The Leadership Conference on Civil and Human Rights

The Nation's Premier Civil and Human Rights Coalition

The Leadership Conference on Civil and Human Rights  & The Leadership Conference Education Fund
The Nation's Premier Civil and Human Rights Coalition

U.S. Commission on Civil Rights

Congress created the United States Commission on Civil Rights in 1957 as an independent advisory commission, charged with investigating and reporting on all levels of government to ensure all citizens' civil rights were protected.

During its first decade of existence, the commission was an integral player in key civil rights legislation involving desegregating schools, enforcing voting rights, and banning discrimination of employment. Reports issued by the Commission on discrimination and education helped set the framework for Title VI of the Civil Rights Act of 1964, which prohibited discrimination by businesses and state and local governments receiving federal funds, and Title VII of the Civil Rights Act of 1964, which prohibits employment discrimination and created the Equal Employment Opportunity Commission (EEOC). In addition, the commission's hearings on voting rights in the South and the resulting reports in 1959 and 1961 gave proponents of the Voting Rights Act of 1965 critical support to pass the bill.

Originally, the commission was comprised of six members, all of whom were nominated by the President and subject to Senate confirmation. The combination of Senate confirmation and lifetime appointment was thought to ensure nonpartisanship, autonomy from politics, and an ability to impartially investigate all aspects of government.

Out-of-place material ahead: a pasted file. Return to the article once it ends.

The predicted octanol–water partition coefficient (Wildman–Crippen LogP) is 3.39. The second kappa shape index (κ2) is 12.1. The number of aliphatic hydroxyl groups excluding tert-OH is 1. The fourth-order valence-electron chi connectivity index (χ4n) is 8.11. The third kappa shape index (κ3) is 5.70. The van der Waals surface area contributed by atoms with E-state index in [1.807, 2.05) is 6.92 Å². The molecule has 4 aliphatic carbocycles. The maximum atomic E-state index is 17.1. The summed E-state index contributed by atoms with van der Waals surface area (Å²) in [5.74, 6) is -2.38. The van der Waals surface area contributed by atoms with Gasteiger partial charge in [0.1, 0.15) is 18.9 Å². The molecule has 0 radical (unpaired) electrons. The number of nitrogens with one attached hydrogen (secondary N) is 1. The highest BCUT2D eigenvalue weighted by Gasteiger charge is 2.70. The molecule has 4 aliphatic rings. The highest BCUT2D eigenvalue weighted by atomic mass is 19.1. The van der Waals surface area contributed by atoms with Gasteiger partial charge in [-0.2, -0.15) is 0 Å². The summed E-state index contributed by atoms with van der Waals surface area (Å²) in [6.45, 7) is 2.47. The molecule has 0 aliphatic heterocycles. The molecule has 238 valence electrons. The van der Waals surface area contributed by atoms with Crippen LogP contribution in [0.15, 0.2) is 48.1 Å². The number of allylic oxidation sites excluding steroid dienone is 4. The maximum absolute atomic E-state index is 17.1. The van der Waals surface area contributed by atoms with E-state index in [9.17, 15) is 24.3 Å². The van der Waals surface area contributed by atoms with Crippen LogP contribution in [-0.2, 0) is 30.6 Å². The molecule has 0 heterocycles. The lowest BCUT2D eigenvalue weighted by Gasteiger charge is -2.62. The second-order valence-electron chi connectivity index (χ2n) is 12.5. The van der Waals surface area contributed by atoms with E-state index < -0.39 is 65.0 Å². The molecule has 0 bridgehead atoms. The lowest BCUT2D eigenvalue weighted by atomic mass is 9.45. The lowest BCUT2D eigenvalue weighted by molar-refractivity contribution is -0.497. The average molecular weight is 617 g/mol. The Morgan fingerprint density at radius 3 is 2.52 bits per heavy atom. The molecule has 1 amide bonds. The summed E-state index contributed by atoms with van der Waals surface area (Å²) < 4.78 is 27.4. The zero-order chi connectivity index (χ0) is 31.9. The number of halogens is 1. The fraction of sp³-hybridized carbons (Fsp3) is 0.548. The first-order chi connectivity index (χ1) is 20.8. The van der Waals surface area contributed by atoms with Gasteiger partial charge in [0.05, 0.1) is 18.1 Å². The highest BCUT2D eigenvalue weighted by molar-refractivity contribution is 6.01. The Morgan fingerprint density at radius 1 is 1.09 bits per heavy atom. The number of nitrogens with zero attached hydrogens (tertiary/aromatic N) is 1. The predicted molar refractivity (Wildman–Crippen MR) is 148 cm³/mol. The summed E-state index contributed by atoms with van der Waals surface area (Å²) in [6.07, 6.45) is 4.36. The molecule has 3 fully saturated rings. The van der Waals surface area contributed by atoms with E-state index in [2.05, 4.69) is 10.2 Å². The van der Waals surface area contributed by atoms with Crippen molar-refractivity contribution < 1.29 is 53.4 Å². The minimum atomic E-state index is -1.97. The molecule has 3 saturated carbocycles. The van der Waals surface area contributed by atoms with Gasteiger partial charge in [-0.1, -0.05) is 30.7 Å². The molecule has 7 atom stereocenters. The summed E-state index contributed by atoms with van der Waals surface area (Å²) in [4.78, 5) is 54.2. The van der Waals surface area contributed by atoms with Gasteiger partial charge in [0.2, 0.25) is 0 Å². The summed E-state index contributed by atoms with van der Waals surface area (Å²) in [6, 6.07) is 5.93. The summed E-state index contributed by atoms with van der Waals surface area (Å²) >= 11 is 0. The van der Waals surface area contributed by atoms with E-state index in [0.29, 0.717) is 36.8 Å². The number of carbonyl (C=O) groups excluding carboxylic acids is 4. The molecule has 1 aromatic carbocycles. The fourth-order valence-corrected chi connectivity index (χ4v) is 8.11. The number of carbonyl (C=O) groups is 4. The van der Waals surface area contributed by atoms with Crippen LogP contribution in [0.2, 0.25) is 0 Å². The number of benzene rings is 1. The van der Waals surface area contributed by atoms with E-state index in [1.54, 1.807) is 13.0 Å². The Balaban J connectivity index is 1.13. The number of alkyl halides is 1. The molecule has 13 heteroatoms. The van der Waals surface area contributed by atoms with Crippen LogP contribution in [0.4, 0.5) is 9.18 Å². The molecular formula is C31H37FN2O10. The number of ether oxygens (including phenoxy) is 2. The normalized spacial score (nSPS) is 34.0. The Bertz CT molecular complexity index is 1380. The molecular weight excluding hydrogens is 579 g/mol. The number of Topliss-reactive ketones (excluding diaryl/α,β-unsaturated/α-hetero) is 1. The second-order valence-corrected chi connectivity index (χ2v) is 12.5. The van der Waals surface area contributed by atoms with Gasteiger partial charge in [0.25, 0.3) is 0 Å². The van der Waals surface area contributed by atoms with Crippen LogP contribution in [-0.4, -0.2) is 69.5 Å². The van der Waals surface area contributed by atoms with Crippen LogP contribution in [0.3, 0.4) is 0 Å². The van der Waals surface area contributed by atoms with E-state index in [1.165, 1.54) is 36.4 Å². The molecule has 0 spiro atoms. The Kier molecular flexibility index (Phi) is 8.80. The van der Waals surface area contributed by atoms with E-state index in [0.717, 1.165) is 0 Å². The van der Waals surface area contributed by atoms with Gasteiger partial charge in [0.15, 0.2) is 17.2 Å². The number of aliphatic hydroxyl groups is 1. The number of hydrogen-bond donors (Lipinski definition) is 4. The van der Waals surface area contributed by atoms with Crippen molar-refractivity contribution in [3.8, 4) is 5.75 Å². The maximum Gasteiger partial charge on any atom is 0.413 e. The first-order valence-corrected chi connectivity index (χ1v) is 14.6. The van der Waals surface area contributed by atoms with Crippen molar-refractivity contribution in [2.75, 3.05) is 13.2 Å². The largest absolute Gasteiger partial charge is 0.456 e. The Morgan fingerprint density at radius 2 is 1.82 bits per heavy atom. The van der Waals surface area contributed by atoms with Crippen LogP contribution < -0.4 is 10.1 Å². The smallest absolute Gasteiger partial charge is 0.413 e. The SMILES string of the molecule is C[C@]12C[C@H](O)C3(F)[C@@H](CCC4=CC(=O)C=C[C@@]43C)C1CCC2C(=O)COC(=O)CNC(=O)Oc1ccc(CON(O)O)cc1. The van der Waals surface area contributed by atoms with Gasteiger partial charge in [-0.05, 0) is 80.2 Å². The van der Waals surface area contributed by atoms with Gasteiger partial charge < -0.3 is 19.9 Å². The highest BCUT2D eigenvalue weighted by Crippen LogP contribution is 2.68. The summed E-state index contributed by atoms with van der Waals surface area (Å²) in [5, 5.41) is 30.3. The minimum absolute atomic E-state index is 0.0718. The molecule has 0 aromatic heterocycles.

The commission functioned well and with integrity for many years. However, shortly after taking office in 1981, President Ronald Reagan fired Commission Chairman Arthur Flemming, a liberal Republican, and replaced him with Clarence Pendleton, a conservative Republican bent on dismantling the progress the commission helped America achieve in the previous 25 years. Soon after, Reagan removed three more members of the commission, replacing them with hardline conservatives.

President Reagan's brash firings were met with broad opposition. In addition to outrage from civil rights groups, Republican and Democratic policymakers voiced outrage at what they perceived to be the President’s overt attempt to politicize the agency with ideological appointees that were not committed to the agency’s mission.

In response, Congress decided to restructure the commission in an attempt to restore the commission's independence and allow it to continue to provide impartial policy recommendations to the White House and Congress. Under the new plan, the commission grew from six to eight members. Four, including the chairperson, are appointed by the President and the other four are appointed by members of the Congress-- two by the Senate Majority Leader and two by the House Majority Leader. No more than four members can at any one time be of the same political party.

However, in recent years, questions have been raised regarding whether this change in structure has unintentionally inhibited the commission’s ability to do effective and impartial civil rights oversight and reporting. Whether, in fact, this new structure has led to more rather than less politicization of the agency, and thus has transformed the commission into an agency that is becoming less and less relevant to the work of civil rights enforcement and oversight.

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